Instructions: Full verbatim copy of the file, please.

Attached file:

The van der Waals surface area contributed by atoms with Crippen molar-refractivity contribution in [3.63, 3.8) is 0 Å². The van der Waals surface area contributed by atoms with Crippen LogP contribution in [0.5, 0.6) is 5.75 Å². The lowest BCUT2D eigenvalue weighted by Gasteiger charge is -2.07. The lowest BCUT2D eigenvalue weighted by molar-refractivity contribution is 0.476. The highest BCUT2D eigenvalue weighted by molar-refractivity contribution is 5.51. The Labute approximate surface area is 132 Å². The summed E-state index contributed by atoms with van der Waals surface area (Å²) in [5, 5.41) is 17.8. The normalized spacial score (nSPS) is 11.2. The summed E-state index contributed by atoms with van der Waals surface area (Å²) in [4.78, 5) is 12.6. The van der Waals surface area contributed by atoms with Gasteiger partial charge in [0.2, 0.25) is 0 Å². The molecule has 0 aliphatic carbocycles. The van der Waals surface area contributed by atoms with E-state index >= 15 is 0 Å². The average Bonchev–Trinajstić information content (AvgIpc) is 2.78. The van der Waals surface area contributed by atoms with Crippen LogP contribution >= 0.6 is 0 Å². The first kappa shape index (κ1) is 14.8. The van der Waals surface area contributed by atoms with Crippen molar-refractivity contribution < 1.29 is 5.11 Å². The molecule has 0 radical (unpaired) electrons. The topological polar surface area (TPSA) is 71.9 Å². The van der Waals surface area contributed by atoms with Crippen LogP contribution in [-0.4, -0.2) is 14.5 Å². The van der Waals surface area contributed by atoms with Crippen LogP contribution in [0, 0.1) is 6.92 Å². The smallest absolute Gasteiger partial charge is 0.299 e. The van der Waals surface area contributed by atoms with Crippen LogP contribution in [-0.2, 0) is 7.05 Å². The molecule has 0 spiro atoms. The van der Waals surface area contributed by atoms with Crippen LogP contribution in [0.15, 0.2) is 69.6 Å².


The van der Waals surface area contributed by atoms with Crippen molar-refractivity contribution in [3.63, 3.8) is 0 Å². The van der Waals surface area contributed by atoms with Crippen LogP contribution in [0.5, 0.6) is 5.75 Å². The lowest BCUT2D eigenvalue weighted by Gasteiger charge is -2.07. The lowest BCUT2D eigenvalue weighted by molar-refractivity contribution is 0.476. The highest BCUT2D eigenvalue weighted by molar-refractivity contribution is 5.51. The Labute approximate surface area is 132 Å². The summed E-state index contributed by atoms with van der Waals surface area (Å²) in [5, 5.41) is 17.8. The normalized spacial score (nSPS) is 11.2. The summed E-state index contributed by atoms with van der Waals surface area (Å²) in [4.78, 5) is 12.6. The van der Waals surface area contributed by atoms with Gasteiger partial charge in [0.2, 0.25) is 0 Å². The molecule has 0 aliphatic carbocycles. The van der Waals surface area contributed by atoms with E-state index >= 15 is 0 Å². The average Bonchev–Trinajstić information content (AvgIpc) is 2.78. The van der Waals surface area contributed by atoms with Crippen LogP contribution >= 0.6 is 0 Å². The first kappa shape index (κ1) is 14.8. The van der Waals surface area contributed by atoms with Crippen molar-refractivity contribution < 1.29 is 5.11 Å². The molecule has 0 radical (unpaired) electrons. The topological polar surface area (TPSA) is 71.9 Å². The van der Waals surface area contributed by atoms with Crippen LogP contribution in [-0.4, -0.2) is 14.5 Å². The van der Waals surface area contributed by atoms with Crippen LogP contribution in [0, 0.1) is 6.92 Å². The smallest absolute Gasteiger partial charge is 0.299 e. The van der Waals surface area contributed by atoms with Crippen LogP contribution in [-0.2, 0) is 7.05 Å². The molecule has 0 spiro atoms. The van der Waals surface area contributed by atoms with Crippen LogP contribution in [0.15, 0.2) is 69.6 Å².